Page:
With Junctionview Studios shuttered, former tenants keep the creativity flowing
During an 11-year run that ended in April, Junctionview Studios housed more than 60 city-shaping creatives, from abstract painter Leah Wong to tattoo maven Kat Moya to psych-folk rockers Flotation Walls. But the bright-red building that will be demolished to make way for Grandview Yard’s expansion was more than a workspace. Regular collaborations helped unify a diffuse local-arts scene, and events including annual mixed-media bash Agora provided a hotbed where curious outsiders could appreciate art from process to finished product. Former Junctionview tenants have scattered around town, settling in new and established studios and finding ways to keep the collaborative energy going.
Owner of Stinkybomb Soap
New home: Tacocat Co-Operative, a block from her former studio. The new collective includes 11 Junctionview alumni and a new artist.
How she’s moving forward: Focusing on creating stronger bonds with artists. “There’s an intimacy here that I don’t think that I had at Junctionview. Everybody sees each other more often, so we’re starting a little family. I think that comfort makes me a stronger artist at the end of the day.”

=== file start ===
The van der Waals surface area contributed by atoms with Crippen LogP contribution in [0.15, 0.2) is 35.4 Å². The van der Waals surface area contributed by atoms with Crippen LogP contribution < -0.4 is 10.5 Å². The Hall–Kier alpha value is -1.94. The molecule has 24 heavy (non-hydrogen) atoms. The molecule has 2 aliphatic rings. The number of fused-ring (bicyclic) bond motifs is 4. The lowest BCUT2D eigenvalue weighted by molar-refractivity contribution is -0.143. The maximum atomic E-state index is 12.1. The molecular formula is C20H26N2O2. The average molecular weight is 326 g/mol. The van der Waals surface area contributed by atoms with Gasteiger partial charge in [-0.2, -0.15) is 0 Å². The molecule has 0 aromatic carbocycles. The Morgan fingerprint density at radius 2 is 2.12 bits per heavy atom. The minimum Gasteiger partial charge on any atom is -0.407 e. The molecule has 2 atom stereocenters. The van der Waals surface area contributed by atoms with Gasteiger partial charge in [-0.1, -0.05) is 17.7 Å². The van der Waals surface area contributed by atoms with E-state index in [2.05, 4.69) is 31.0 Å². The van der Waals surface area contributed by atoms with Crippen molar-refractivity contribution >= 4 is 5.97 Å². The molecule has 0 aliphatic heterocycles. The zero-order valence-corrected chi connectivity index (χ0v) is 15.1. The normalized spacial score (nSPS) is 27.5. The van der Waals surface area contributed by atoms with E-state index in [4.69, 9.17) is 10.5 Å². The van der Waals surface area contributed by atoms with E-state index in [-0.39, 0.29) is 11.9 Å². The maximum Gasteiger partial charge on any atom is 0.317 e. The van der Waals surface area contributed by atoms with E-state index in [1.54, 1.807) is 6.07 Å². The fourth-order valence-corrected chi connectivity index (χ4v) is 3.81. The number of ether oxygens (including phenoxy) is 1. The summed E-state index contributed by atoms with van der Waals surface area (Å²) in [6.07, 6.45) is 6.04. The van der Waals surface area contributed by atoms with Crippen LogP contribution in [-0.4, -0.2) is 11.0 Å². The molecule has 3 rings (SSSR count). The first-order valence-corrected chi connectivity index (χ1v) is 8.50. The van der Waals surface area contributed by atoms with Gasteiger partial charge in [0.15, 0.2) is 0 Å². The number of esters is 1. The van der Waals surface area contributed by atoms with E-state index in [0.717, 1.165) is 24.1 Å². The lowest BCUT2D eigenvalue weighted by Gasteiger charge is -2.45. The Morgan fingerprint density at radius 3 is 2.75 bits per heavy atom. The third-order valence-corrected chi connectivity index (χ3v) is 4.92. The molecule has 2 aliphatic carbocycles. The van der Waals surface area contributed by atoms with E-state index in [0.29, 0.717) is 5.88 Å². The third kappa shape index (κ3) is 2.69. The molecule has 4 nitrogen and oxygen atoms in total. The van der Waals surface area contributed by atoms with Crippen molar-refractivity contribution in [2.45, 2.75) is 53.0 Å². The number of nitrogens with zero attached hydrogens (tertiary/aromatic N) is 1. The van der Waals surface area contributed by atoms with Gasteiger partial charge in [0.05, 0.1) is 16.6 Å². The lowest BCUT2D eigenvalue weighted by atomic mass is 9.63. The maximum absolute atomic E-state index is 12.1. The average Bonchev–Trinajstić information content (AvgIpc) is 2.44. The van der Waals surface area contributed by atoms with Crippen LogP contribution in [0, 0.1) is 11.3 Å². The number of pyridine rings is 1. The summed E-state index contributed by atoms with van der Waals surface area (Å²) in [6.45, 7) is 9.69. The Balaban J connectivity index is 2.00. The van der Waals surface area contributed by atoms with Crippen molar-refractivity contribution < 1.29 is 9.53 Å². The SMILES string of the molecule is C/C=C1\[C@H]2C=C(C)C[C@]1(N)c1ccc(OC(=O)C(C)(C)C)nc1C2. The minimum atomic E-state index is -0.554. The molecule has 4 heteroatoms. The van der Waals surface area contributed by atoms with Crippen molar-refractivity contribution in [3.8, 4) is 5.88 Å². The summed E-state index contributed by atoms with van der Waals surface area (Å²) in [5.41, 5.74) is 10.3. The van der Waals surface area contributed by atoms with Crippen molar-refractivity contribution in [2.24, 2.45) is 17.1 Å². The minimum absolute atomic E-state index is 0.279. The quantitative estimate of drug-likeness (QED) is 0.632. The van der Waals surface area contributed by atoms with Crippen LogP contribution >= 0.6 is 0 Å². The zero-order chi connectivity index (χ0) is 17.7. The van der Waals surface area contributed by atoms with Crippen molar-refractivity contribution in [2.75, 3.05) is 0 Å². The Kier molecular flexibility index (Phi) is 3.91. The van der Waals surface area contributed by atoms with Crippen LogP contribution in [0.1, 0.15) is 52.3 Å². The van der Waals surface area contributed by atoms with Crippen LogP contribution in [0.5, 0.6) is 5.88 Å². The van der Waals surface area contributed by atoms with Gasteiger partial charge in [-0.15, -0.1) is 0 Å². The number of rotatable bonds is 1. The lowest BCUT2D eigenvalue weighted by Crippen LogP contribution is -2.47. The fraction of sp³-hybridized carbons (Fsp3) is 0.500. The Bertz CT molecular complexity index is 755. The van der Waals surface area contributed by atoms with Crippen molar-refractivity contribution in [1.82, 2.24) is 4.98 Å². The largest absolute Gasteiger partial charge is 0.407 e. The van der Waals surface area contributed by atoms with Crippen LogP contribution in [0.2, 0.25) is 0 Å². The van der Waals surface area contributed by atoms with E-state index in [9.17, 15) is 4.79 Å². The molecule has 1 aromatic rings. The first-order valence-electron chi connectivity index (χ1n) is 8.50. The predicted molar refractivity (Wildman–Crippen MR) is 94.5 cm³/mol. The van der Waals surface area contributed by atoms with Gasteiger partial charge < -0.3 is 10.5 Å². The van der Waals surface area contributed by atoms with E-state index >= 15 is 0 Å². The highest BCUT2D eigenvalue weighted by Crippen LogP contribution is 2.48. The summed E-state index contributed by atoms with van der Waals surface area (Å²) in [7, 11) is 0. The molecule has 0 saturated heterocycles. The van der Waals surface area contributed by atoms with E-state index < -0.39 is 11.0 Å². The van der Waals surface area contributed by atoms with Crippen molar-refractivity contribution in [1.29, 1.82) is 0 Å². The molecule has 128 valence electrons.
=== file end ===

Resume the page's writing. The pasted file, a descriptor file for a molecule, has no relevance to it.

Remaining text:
New home: 400 West Rich, a Franklinton artists collective. “I just wanted a space I could go in and pay rent that was already an established community.”
How he’s moving forward: Getting to know Franklinton artists. “[The space is] very raw, but with all the events and markets happening here, it’s definitely on the upswing, and a lot of people are coming in. Plus, the city’s just pouring money into this side of town, so I’m excited I got in early.”
Photographer and mixed-media artist
New home: His own collective, Brick Box Studios, with three former Junctionview tenants in a Grandview warehouse.
How he’s moving forward:Working on Brick Box’s look and events like installations and parking-lot concerts. “We’re trying to give [the space] some quirky, artsy touches just through our personalities, and I painted all the walls white with a black trim for a very modern, contrasted look, so the bright colors of our art stand out.”